That's really all the more incentive that the Engineers should have to sweep this weekend and hope everything else shakes out well, because this is a team in a complete tailspin. Princeton managed to eke out a home victory over the Engineers back in January when RPI was looking quite dreadful, but since then they've lost eight games in their last nine. Teams have been scoring in bunches on the Tigers, so much so that they are 1-3-0 in the last four games in which they've scored three, usually considered the magic number for a win or at least a tie. Against Yale, they managed five goals and still lost.

This is a team that's looking a lot like Clarkson and Colgate were at the end of last season - defeated and ready to pack it in. They've had injury problems throughout the year, but they haven't really gotten back into the groove even with a full lineup. That's the recipe for a successful playoff outing even for a team that may not be at its sharpest. Landing 5th gives a team the added benefit of being able to avoid the top 3 teams in the quarterfinals, should they advance, a benefit that we thought would help back in 2011, too. Oops.

By comparison, here's the workup for the Engineers:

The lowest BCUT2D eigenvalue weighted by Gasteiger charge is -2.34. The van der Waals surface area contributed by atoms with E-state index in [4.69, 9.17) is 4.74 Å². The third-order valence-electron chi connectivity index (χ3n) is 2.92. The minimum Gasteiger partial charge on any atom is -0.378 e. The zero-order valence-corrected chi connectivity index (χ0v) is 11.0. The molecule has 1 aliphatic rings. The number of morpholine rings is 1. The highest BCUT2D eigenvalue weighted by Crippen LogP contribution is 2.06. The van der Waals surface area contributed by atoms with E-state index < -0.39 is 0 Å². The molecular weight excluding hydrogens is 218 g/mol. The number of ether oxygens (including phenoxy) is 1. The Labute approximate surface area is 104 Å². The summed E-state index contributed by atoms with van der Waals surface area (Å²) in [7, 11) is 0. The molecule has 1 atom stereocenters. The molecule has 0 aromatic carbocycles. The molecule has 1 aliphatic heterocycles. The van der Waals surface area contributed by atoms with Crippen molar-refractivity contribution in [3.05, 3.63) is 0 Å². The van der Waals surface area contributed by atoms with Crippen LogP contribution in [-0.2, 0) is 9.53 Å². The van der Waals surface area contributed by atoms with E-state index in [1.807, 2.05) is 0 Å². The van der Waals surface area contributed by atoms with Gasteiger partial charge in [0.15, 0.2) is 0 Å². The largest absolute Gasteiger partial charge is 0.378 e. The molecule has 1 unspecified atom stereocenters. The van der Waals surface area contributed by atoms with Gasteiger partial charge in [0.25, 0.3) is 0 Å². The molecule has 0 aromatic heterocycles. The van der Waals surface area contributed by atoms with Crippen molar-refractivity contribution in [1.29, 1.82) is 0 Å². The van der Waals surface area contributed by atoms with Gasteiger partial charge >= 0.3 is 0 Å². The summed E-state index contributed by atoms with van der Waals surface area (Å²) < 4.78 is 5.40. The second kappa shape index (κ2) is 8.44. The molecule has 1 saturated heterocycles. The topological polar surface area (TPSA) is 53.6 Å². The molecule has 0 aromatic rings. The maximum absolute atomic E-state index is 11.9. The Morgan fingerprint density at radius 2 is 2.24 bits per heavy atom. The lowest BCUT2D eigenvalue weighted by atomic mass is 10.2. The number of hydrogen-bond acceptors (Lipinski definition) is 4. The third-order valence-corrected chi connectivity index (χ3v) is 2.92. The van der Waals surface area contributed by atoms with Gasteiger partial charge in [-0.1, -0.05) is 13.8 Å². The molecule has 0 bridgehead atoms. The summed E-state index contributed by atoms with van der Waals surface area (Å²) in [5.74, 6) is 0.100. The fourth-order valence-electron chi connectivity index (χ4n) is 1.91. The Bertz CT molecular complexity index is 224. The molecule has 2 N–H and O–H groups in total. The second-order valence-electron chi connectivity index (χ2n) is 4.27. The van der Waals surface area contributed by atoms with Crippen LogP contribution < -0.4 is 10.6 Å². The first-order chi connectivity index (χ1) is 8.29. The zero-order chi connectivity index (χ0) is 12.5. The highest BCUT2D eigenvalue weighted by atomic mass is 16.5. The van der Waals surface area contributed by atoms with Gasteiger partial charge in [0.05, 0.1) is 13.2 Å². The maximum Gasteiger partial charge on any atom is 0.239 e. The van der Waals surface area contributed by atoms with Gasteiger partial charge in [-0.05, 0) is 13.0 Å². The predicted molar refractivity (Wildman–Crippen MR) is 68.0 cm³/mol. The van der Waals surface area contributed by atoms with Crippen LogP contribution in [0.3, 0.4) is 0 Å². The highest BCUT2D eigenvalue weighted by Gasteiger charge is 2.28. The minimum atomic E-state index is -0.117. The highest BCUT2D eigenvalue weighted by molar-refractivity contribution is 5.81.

Possible finishes: 5th-9th
Last 10 games: 5-3-2
* Offense: 2.2 goals per game
* Defense: 2.1 goals per game
* Power play: 3-for-31 (9.7%)
* Penalty kill: 36-for-41 (87.8%)
* Unbeaten in 4 of last 5

Look at that power play. That is where mosquitoes come from. That's a problem. But the penalty kill is looking quite nice, so there's at least a bit of a balance there. The defense has been generally strong of late, keeping RPI in games where they aren't scoring in bunches. The same critiques that have been there for much of the season are still a concern - the Engineers need more goals from their 2nd and 3rd lines.

You can kind of ignore the fact that the Engineers have the best record in the last 10 games put up against the teams they could face in the first round - we knew they'd have a somewhat easier schedule down the stretch this year. But it's always better to be winning than to be losing late in the season, no matter what. But regardless of RPI's water-treading in the standings, they've been finding ways to pick up points, even if they've had to settle for ties a few times. If they can sweep this weekend (and recent history says this is a great road weekend coming up), no one is going to want to play a team that managed to go unbeaten in 6 of the last 7 games, no matter who they were matched up against.